By Rita Golden Gelman
Author, Tales of a Female Nomad, Living at Large in the World
I hope I’ve convinced the parents, youth, and educators who have read my blogs in the last two months that taking an international gap year after graduating from high school is not only an enriching educational experience for the young adult but also an absolutely necessary cultural practice for the country if we want to maintain our place in the global economy.
A Gap Year puts the participant ahead of his/her peers who ride that conveyer belt into college or a job. Colleges know that returned Gappers are ready for the personal and academic challenges that they will face in college. Businesses and corporations are also looking for workers with international experience. Yet, most Americans have never even heard about the idea of an international Gap Year.
My mission is to introduce the idea to high school counselors, parents, and kids. I’m hoping those of you who are reading this will introduce the idea to your community high school counselors and to every kid and parent you know. What a gift you will be giving!
Let’s Get Global!
I want to start a movement… from the ground up. That means that all of you reading this can take the idea into your community and run with it!
OK. Last time I promised to give some tips on how to connect across cultures. (A lot of the ideas work at home too.) Here are my top ten tips.
First, my general advice on travel… and life. It’s already been “published” on Starbucks’ Tall Cup Number 31! (It was never one of my aspirations, but I do love being a cup!)
Risk-taking, trust, and serendipity are key ingredients of joy.
Without risk, nothing new ever happens; without trust, fear creeps in;
without serendipity, there are no surprises.
10 Tips on Connecting Across Cultures
1. Smile a lot.
Wherever you are, people smile back, and you will discover that you are living in a world of smiles. That goes for where ever you are! Try walking down the street and smiling at everyone.
2. Be the first to say, “Hi.”
Indigenous people in the developing world are often intimidated by a stranger from America… but not if you show that you’re interested in interacting.
3. Don’t worry about language.
You have your smile, your eyes, your hands and body language… and be sure to always carry a pen and pad. Real bonding takes place when you ask people to teach you words in their language. And you dignify them by wanting to know their language.
4. Don’t worry about getting it wrong.
Ask to learn their crafts, their cooking, their chores. You’re sure to mess it up. Laughter, at and with you, is a powerful bonding tool.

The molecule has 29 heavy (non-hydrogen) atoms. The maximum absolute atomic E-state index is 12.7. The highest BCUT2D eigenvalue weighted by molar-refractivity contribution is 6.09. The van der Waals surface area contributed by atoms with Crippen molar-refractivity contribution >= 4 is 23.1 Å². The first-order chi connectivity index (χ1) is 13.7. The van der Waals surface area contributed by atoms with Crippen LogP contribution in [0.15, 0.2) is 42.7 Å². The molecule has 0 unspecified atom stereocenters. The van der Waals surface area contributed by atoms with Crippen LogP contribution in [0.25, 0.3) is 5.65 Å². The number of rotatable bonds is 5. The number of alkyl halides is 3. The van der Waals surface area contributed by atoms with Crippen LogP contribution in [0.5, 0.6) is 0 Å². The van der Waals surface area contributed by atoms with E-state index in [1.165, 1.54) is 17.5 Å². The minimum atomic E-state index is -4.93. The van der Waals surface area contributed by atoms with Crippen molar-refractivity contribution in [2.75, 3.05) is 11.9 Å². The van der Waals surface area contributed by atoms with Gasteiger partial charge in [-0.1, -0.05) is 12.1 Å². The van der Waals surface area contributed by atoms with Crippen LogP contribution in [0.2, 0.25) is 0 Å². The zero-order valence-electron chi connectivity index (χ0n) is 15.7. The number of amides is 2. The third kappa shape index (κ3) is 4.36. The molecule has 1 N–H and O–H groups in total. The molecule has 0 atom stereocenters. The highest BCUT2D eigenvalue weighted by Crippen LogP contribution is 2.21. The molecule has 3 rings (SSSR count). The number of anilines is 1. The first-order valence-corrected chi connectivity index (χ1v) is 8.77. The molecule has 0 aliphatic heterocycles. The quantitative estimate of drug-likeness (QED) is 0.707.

5. Accept all invitations.
This one refers especially to people you meet in villages around the world. They may just want you to sit on their porch or drink a cup of tea in their house or go to a ceremony. Go ahead and do it. (If you are female and young and pretty, you will want to assess any male “inviters” before you go off with them!)
6. Eat everything you’re offered.
An offer of food is a gift from the heart. Accept it warmly… and eat it! It probably will not kill you.
7. Don’t try to teach your ways… unless asked.
Think of your visit as a learning experience.
8. Hug and hold the babies; play with the kids.
In a lot of cultures the kids belong to the community; try to become a part of it. I carry bubbles, though these days the bottles have to go in the checked baggage.
9. Dress like the locals.
If everyone is wearing a local style of dress, ask someone to help you buy an outfit, and wear it (eg: India has the salwar kameez, and it’s incredibly comfortable).
10. Sing and dance with the locals, if invited to join.
Leave your self-consciousness at home. It’s OK to get it wrong and look awkward. Again, the laughter will be at and with you… and it will humanize you.
Look for my little book of tips that I hope to publish soon! Meanwhile, I invite you all to visit my site: Rita Golden Gelman. I’d be happy to hear from anyone who would like to add to my list or just “connect.” For me, the joy of my life is in the connecting. Fremalenomad (at) ritagoldengelman (dot) com
I’d be happy to hear thoughts and comments about the Gap Year as well.
Happy journey, wherever it may take you.
Female Nomad and Friends, Breaking Free and Breaking Bread Around the World, an anthology of 41 different authors and more than 30 fantastic international recipes. All royalties from this book are sending slum kids in New Delhi to vocational schools via Rotary International.
Multi-Cultural Group: Visions Service Adventures
Tourist with Local: bugflickr via Flickr
Local Kissing Tourist: WanderTours
Playing with Local Kid: Vera & Jean-Christophe via Flickr
Vietnam Street Food: McKay Savage via Flickr
Dancing with Locals: 143d ESC via Flickr